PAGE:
Simple CSS Layout

While I was working on a big project at work, I happened to use CSS a lot and gained a bit of experience and a better understanding on how to manipulate elements and all that stuff.

Well, by doing lots of ‘experiments’ I came up with a technique (which, by the way, I haven’t seen anywhere else) that would make a page have its header and footer to the top and bottom of the browser window as if it was made using tables. I have an example where you can see what I mean.
The layout, consists only of a header, contents and footer. This is just the ‘begining’ because I am still experimenting to expand this technique to use it with columns too.

Now going back to the topic, in my research to find a way to accomplish what I wanted, I always found examples where the container would hold the header, contents and footer… but this wouldn’t produce the results I wanted.

By the way, although ‘m not a writer, I will do my best to explain this technique; please bare with me.
This technique consists of placing the header and the contents inside the container only. The footer will be placed outside the container; this will allow us to ‘push’; the footer all the way down and manipulate its position.
In the definition of the container id, we define a height of 100% for Internet Explorer and create a filter for Firefox and other CSS2 compliant browsers like so:

html>body #container {
   height: auto;
   min-height: 100%;

Internet Explorer will automatically expand if the contents are larger than the 100% of the screen. In the filter, we define a height with its value set to auto so if the contents are larger than the 100% the screen they won’t overflow outside the container; if we don’t set the min-height to 100%, the contents div will not expand all the way to the bottom of the screen if the contents div is either empty or with few text.

Then, we define the contents div like so:

 padding: 10px 10px 100px 10px;

As you can see, we set the bottom padding to 100px. The reason for this is so the footer won’t overlap over the header if there is no text in the contents div and to leave some space in between both of them if the browser window is resized to a small size.

Finally, we define the footer div as follows:

 position: relative;
 bottom: 0;
 background-color: #f90;
 margin: -100px auto 0 auto;
 height: 100px;
 width: 760px;

Since the position of the footer is set to relative, it will be pushed down all the way to the bottom, even beyond the 100% of the user’s screen. For this reason, as you can see in the definition, we give it a top margin of -100px (which is the same value of the footer’s height) and then we give it the same positioning and width values as the container so that they align as they should.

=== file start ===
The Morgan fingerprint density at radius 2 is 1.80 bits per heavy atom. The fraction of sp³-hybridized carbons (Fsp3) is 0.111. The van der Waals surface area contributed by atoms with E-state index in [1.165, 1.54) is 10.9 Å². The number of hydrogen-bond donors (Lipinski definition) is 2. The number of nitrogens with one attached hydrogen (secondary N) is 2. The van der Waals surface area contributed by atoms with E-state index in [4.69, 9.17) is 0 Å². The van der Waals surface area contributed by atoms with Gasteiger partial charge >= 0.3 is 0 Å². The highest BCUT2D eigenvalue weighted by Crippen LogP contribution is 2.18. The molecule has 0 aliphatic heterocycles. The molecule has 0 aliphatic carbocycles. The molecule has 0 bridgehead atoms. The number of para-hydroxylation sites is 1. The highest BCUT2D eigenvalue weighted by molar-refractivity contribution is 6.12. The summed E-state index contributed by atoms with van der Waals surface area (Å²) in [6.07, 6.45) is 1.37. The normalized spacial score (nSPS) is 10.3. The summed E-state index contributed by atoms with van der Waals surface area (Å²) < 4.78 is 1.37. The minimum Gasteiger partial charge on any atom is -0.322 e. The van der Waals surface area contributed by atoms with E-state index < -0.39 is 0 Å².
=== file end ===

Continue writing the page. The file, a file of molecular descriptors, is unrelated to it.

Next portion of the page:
That’s it! You can take it from here and tweak it as needed. See the source code for more details.I hope this technique helps and saves you some time 🙂 .

Buggy in Opera 7.5. It won’t automatically resize until you reload the page.

Works fine in:

  • Windows XP
    • Firefox 1.4
    • Internet Explorer 6.0
  • Macintosh
    • Firefox 1.0.1
    • Safari 2.0
  • Linux (Fedora Core 3)
    • Firefox 1.4
    • Konqueror 3.4

Doesn’t work:

  • Internet Explorer 5.2 (Macintosh)

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A List Apart: Articles: High-Resolution Image Printing

From A List Apart: Articles: High-Resolution Image Printing

This very interesting article on A List Apart describes the technique for printing graphics of the web page as high-resolution images:

You probably already know how to use media-specific CSS to provide a suitable layout for the printed page.

But how great would it be to be able to go further and provide a better print alternative through the use of specific high-resolution images specifically for print? Awesome? Here’s how.


Page footer with CSS

Link: Webmasterworld: Page Footer with CSS

This thread I have found useful when I had the task make a footer div that resides on the bottom of browser’s window if height of content is smaller than window height. If otherwise, it’s behaves as usual – going to the bottom of content.

I have used this method on my personal site, so you can see it in action: (tag: )

An important update: I have redesigned site’s code with method by Juan from, it’s seems even easier and uses less code than this approach.

Read the whole thread…


CSS Organization Tip 1: Flags

Link: stopdesign

-A very useful article to everybody who dealing with CSS. It’s so simple and powerful!

Do you write and manage large CSS files? Ever get tired of scrolling up and down in search of a specific rule or set of rules? The CSS files I work with for client projects are often quite long, requiring constant scrolling up and down several screen’s worth of text to alter rules or add new ones. While working on a current project, I just made a tiny little addition that makes finding what I want almost immediate.

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